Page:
Link Posted: 8/11/2002 4:50:26 PM EST
I like that coaching target picture, very informative.

The only particles I've been hit with is just burnt powder coming of the rest. If the cylinder was out of alignment wouldn't the forcing cone show signs of that ?

Link Posted: 8/11/2002 5:26:40 PM EST

I'm not trying to question your skill, but is most likely you and not the gun.

As stated above, handguns are harder to shoot well than rifles. I feel like Rambo if I get all the shots to hit the target at 25 yds.

The 686 should be capable of better accuracy than most people can shoot. Let someone else shoot it and see how they do. Hell, let a lot of people shoot it and compare.

Most of all, practice. It makes all the difference in the world.
Link Posted: 8/11/2002 6:27:08 PM EST
[Last Edit: 8/11/2002 6:30:33 PM EST by GSG9]
JMR, I am by no means a handgun expert but try this method for grouping your revolver: When you set up on your bench make sure that you are in a position that allows you to rest the gun on your sandbag and maintain good control without pressing the gun in, once you are ready fire one shot at the bull (single action) then try to put that bullet hole on top of your post for each subsequent shot (all SA) always using the first bullet hole as your aiming point. This works best with Shoot-N-See targets and says little about your true marksmanship skill but says a great deal about the accuracy of the revolver.


edit: More than likely that first shot will not group well with the rest, it only provides a good reference point for fine detail shooting. Once you determine that the pistol is grouping properly then you can set the sights.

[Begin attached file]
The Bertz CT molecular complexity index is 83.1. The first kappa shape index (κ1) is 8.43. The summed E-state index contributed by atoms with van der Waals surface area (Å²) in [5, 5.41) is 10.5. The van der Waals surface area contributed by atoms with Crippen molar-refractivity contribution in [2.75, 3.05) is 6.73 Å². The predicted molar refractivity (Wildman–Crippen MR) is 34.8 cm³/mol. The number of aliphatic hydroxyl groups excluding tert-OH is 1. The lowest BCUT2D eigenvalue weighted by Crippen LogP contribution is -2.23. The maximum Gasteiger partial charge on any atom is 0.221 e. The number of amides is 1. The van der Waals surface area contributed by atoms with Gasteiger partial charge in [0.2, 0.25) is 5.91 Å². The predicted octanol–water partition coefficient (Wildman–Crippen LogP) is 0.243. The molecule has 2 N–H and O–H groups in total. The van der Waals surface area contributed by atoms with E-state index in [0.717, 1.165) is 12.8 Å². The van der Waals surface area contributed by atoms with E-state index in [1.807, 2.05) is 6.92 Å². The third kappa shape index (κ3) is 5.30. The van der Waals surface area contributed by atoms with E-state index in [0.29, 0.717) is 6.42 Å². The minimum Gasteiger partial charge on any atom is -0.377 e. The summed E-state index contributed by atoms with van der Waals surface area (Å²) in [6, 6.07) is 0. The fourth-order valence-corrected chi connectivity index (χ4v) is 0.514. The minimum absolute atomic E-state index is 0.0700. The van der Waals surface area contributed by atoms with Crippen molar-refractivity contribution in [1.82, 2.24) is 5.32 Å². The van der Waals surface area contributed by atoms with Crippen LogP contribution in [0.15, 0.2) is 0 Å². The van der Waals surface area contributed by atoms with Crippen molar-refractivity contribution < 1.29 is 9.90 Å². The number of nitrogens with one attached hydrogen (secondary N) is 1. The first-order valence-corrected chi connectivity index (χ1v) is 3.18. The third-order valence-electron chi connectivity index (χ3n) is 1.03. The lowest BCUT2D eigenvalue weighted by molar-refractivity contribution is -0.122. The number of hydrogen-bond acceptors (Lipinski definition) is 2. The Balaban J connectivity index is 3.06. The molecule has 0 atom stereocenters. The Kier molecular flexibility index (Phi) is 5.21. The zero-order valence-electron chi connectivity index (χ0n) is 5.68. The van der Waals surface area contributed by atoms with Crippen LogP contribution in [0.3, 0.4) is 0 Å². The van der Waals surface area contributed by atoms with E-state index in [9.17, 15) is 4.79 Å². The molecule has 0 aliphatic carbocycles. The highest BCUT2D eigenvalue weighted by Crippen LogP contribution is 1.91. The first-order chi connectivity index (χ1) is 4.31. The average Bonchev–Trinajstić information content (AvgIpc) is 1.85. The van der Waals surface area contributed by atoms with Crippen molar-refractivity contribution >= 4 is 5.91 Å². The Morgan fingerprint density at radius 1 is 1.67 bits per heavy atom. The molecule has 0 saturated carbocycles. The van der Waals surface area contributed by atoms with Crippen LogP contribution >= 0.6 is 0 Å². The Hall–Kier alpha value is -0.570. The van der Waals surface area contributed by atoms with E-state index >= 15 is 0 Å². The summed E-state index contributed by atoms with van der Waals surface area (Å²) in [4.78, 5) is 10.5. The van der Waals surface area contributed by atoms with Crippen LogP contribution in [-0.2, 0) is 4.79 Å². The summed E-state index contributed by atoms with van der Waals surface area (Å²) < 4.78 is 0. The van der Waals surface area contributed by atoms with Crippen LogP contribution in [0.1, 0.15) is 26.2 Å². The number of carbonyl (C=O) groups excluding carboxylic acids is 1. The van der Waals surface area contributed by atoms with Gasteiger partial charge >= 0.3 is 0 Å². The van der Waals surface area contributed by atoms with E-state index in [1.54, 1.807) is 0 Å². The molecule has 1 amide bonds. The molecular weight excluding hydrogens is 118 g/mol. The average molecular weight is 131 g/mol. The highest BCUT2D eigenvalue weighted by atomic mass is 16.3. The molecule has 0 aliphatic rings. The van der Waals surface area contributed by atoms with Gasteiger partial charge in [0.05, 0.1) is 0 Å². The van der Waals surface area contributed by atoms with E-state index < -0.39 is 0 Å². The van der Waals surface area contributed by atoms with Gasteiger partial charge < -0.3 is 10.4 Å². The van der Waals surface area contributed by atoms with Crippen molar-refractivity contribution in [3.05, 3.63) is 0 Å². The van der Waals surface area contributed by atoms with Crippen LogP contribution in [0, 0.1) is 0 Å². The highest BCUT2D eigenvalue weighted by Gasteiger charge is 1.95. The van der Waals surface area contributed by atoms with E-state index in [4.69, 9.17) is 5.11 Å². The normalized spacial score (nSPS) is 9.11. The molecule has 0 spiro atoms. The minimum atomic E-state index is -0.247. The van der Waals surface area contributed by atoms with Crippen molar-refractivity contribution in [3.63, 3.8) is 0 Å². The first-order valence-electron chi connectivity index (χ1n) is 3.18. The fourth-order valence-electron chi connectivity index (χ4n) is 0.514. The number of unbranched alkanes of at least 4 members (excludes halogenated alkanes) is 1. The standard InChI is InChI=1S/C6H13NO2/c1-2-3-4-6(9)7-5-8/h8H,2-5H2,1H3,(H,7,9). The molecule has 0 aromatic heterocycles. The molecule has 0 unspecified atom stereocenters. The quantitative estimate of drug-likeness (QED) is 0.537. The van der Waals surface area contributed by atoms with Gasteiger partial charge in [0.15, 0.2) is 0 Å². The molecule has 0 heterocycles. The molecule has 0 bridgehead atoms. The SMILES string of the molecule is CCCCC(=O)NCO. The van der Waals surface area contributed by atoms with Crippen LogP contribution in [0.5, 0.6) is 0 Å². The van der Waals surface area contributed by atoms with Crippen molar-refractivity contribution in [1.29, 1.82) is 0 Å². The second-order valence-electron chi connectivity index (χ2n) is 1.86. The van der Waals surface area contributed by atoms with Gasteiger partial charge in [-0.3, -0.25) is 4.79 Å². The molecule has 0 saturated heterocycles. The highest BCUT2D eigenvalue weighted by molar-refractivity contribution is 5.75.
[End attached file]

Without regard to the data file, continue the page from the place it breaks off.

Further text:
Link Posted: 8/11/2002 8:40:55 PM EST
You mention that the gun is brand new so that rules out, IMO, a mechanical problem with the gun. Granted S&W does pop out a lemon once in a while but they are indeed rare ones.

As the others mention try different ammo. Even the same weight bullet will shoot differently from mfgr to mfgr. Your 686 should be easily capable of 1-3" groups from a rest @ 25 yards from my experience with my 681 & other S&Ws.
Link Posted: 8/11/2002 11:57:08 PM EST
You need practice. I can shoot the groups you are getting (6") at 150 yards with my 686. With match ammunition, I can do better. In my experience, most handguns (particularly revolvers) are far more accurate than the person shooting them.
Link Posted: 8/12/2002 12:01:14 AM EST

Originally Posted By JMR:
I like that coaching target picture, very informative.

The only particles I've been hit with is just burnt powder coming of the rest. If the cylinder was out of alignment wouldn't the forcing cone show signs of that ?

If the cylinder was out of alignment you'd be seeing a lot of copper and lead on the forcing cone (and you'd probably be hit by some of it).

It's entirely possible that the chamber mouths are too tight. That's a pretty common problem with revolvers today and will affect accuracy, although only Rugers seem to have the problem in my experience.